U.S. job growth cools in July, revisions show weaker-than-reported growth in first half of 2019
U.S. job growth cooled in July as the nation’s unemployment rate remained at 3.7% and only 164,000 workers were added to payrolls, well below last month’s totals and the monthly average for the year, the U.S. Labor Department reported Friday (August 2).
The U.S. Bureau of Labor Statistics (BLS) also revised the previously reported job growth totals in May and June to only 62,000 and 193,000, respectively. That downward revision from job additions of 72,000 and 224,000 in those months means there were 41,000 fewer jobs added to the economy than previously reported, officials said.
There were similar downward revisions in March and April as 75,000 jobs were reduced from previous U.S. payroll totals, pushing down average monthly growth to only 140,000 in the past three months. The slower job growth dovetails with similar data produced earlier in the week by the highly watched ADP National Employment Report, which showed private sector employment increased by 156,000 jobs from June to July.
“While we still see strength in the labor market, it has shown signs of weakening,” said Ahu Yildirmaz, vice president and co-head of the ADP Research Institute. “A moderation in growth is expected as the labor market tightens further.”
Mark Zandi, chief economist of Moody’s Analytics, added: “Job growth is healthy, but steadily slowing. Small businesses are suffering the brunt of the slowdown. Hampering job growth are labor shortages, layoffs at bricks-and-mortar retailers, and fallout from weaker global trade.”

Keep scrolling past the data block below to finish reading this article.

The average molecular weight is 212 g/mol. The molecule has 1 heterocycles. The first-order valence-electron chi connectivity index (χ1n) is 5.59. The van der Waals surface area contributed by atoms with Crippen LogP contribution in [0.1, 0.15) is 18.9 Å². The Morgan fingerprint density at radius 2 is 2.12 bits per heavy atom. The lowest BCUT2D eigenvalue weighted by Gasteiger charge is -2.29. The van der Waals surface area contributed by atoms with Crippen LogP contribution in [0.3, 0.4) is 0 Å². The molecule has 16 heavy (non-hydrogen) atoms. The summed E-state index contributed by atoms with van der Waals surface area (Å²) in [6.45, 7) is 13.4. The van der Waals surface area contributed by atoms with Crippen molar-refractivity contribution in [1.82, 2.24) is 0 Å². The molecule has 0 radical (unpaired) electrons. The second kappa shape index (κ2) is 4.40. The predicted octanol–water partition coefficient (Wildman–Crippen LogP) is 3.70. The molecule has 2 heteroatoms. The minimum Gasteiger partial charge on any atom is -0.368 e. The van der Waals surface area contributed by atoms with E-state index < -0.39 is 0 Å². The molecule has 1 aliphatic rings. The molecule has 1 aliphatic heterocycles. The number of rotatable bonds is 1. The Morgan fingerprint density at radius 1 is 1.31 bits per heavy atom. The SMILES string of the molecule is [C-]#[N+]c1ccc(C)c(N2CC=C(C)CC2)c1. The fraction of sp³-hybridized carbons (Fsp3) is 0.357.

Nationally, the U.S. jobless rate remained just off a 50-year low of 3.6% However, the July jobs report did match Wall Street forecasts of 164,000 new jobs for the month but fell below the monthly average of 172,000 for the first half of 2019, BLS data shows. Earlier Wednesday, Federal Reserve Chairman Jerome Powell highlighted labor market conditions in lowering the target range for the federal funds rate to 2% to 2.25%.
“Consistent with its statutory mandate, the Committee (FOMC) seeks to foster maximum employment and price stability. In light of the implications of global developments for the economic outlook as well as muted inflation pressures,” Powell said in a statement by the Federal Open Market Committee concerning the first interest rate cut following the Great Recession.
“In determining the timing and size of future adjustments to the target range for the federal funds rate, the Committee will assess realized and expected economic conditions relative to its maximum employment objective and its symmetric 2 percent inflation objective,” Powell said of the monetary policy action. Esther George and Eric Rosengren, who respectively head the Federal Reserve districts in Kansas City and Boston, voted to keep the federal funds rate at 2.25% to 2.5%.
REGIONAL JOB GROWTH EXPECTED TO SLOW
Last month, Arkansas’ jobless rate fell one-tenth of a percentage point to 3.5%, matching the state’s all-time low first touched twice in 2017 and 2018 as employment levels across the state peaked for the fifth straight month, according to the state Division of Workforce Services.
In the Mid-America Business Conditions Index released on Wednesday, the leading economic indicator showed economic growth over the past few months for the nine-state region stretching from Minnesota to Arkansas. That follows last week report from the U.S. Department of Commerce’s Bureau of Economy Analysis showing that real gross domestic product (GDP) grew at an annual rate of 2.1% in the second quarter, one full percentage point below the 3.1% reading in the first quarter.
“The regional economy expanded at a slower pace than the rest of the nation for the first half of 2019,” said Ernie Goss, PhD, director of Creighton University’s Economic Forecasting Group. “For the first half of 2019, the national employment growth rate has been approximately twice that of the region. Not surprisingly last month, approximately 40% of supply managers reported that the shortage of qualified workers was the greatest economic challenge for their company for the next 12 months.”